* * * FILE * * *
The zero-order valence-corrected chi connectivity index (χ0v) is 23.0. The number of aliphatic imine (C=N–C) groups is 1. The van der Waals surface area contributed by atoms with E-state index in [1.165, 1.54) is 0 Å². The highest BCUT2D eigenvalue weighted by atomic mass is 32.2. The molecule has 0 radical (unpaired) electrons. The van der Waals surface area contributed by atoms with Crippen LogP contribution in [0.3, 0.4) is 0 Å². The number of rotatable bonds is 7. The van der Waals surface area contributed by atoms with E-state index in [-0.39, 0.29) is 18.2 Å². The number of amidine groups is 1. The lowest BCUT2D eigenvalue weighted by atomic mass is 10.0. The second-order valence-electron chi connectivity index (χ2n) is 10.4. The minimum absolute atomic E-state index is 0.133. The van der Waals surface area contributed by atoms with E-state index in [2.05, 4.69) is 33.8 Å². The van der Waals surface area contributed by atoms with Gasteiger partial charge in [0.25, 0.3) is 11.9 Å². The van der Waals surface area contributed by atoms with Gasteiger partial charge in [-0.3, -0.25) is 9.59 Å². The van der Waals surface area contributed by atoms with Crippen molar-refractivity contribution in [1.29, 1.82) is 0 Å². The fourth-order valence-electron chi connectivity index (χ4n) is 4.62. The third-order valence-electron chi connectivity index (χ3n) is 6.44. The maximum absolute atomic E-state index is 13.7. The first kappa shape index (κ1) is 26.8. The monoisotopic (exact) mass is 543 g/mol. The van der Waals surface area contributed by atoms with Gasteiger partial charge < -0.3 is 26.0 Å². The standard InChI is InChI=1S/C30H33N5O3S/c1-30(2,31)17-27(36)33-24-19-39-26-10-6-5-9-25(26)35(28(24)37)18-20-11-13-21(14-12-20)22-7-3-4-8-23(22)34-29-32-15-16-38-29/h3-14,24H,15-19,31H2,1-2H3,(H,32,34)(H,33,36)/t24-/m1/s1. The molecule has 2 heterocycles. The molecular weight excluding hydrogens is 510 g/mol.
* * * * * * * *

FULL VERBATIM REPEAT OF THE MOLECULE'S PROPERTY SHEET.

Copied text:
The zero-order valence-corrected chi connectivity index (χ0v) is 23.0. The number of aliphatic imine (C=N–C) groups is 1. The van der Waals surface area contributed by atoms with E-state index in [1.165, 1.54) is 0 Å². The highest BCUT2D eigenvalue weighted by atomic mass is 32.2. The molecule has 0 radical (unpaired) electrons. The van der Waals surface area contributed by atoms with Crippen LogP contribution in [0.3, 0.4) is 0 Å². The number of rotatable bonds is 7. The van der Waals surface area contributed by atoms with E-state index in [-0.39, 0.29) is 18.2 Å². The number of amidine groups is 1. The lowest BCUT2D eigenvalue weighted by atomic mass is 10.0. The second-order valence-electron chi connectivity index (χ2n) is 10.4. The minimum absolute atomic E-state index is 0.133. The van der Waals surface area contributed by atoms with E-state index in [2.05, 4.69) is 33.8 Å². The van der Waals surface area contributed by atoms with Gasteiger partial charge in [0.25, 0.3) is 11.9 Å². The van der Waals surface area contributed by atoms with Gasteiger partial charge in [-0.3, -0.25) is 9.59 Å². The van der Waals surface area contributed by atoms with Crippen molar-refractivity contribution in [1.29, 1.82) is 0 Å². The fourth-order valence-electron chi connectivity index (χ4n) is 4.62. The third-order valence-electron chi connectivity index (χ3n) is 6.44. The maximum absolute atomic E-state index is 13.7. The first kappa shape index (κ1) is 26.8. The monoisotopic (exact) mass is 543 g/mol. The van der Waals surface area contributed by atoms with Gasteiger partial charge < -0.3 is 26.0 Å². The standard InChI is InChI=1S/C30H33N5O3S/c1-30(2,31)17-27(36)33-24-19-39-26-10-6-5-9-25(26)35(28(24)37)18-20-11-13-21(14-12-20)22-7-3-4-8-23(22)34-29-32-15-16-38-29/h3-14,24H,15-19,31H2,1-2H3,(H,32,34)(H,33,36)/t24-/m1/s1. The molecule has 2 heterocycles. The molecular weight excluding hydrogens is 510 g/mol.